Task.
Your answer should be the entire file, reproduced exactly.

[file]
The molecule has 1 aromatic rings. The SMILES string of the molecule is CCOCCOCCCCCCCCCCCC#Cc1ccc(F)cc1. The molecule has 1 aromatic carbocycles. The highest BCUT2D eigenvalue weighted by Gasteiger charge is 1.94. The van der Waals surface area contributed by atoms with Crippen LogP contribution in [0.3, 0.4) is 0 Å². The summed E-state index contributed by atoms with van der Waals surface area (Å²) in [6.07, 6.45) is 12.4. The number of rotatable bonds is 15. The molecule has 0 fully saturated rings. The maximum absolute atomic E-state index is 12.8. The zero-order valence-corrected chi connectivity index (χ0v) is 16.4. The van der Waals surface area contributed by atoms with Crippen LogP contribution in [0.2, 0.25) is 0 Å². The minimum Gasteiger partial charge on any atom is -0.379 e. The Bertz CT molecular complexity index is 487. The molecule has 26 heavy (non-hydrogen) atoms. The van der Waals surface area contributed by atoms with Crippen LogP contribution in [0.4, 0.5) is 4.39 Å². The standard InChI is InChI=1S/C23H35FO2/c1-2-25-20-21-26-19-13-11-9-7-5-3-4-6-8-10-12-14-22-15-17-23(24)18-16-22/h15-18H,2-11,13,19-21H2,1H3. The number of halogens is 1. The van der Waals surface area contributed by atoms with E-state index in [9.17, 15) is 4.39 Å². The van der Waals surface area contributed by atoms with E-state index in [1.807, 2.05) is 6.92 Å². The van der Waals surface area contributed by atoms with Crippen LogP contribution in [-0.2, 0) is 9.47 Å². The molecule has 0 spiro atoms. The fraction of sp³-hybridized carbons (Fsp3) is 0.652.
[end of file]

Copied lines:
The molecule has 1 aromatic rings. The SMILES string of the molecule is CCOCCOCCCCCCCCCCCC#Cc1ccc(F)cc1. The molecule has 1 aromatic carbocycles. The highest BCUT2D eigenvalue weighted by Gasteiger charge is 1.94. The van der Waals surface area contributed by atoms with Crippen LogP contribution in [0.3, 0.4) is 0 Å². The summed E-state index contributed by atoms with van der Waals surface area (Å²) in [6.07, 6.45) is 12.4. The number of rotatable bonds is 15. The molecule has 0 fully saturated rings. The maximum absolute atomic E-state index is 12.8. The zero-order valence-corrected chi connectivity index (χ0v) is 16.4. The van der Waals surface area contributed by atoms with Crippen LogP contribution in [0.2, 0.25) is 0 Å². The minimum Gasteiger partial charge on any atom is -0.379 e. The Bertz CT molecular complexity index is 487. The molecule has 26 heavy (non-hydrogen) atoms. The van der Waals surface area contributed by atoms with Crippen LogP contribution in [0.4, 0.5) is 4.39 Å². The standard InChI is InChI=1S/C23H35FO2/c1-2-25-20-21-26-19-13-11-9-7-5-3-4-6-8-10-12-14-22-15-17-23(24)18-16-22/h15-18H,2-11,13,19-21H2,1H3. The number of halogens is 1. The van der Waals surface area contributed by atoms with E-state index in [9.17, 15) is 4.39 Å². The van der Waals surface area contributed by atoms with E-state index in [1.807, 2.05) is 6.92 Å². The van der Waals surface area contributed by atoms with Crippen LogP contribution in [-0.2, 0) is 9.47 Å². The molecule has 0 spiro atoms. The fraction of sp³-hybridized carbons (Fsp3) is 0.652.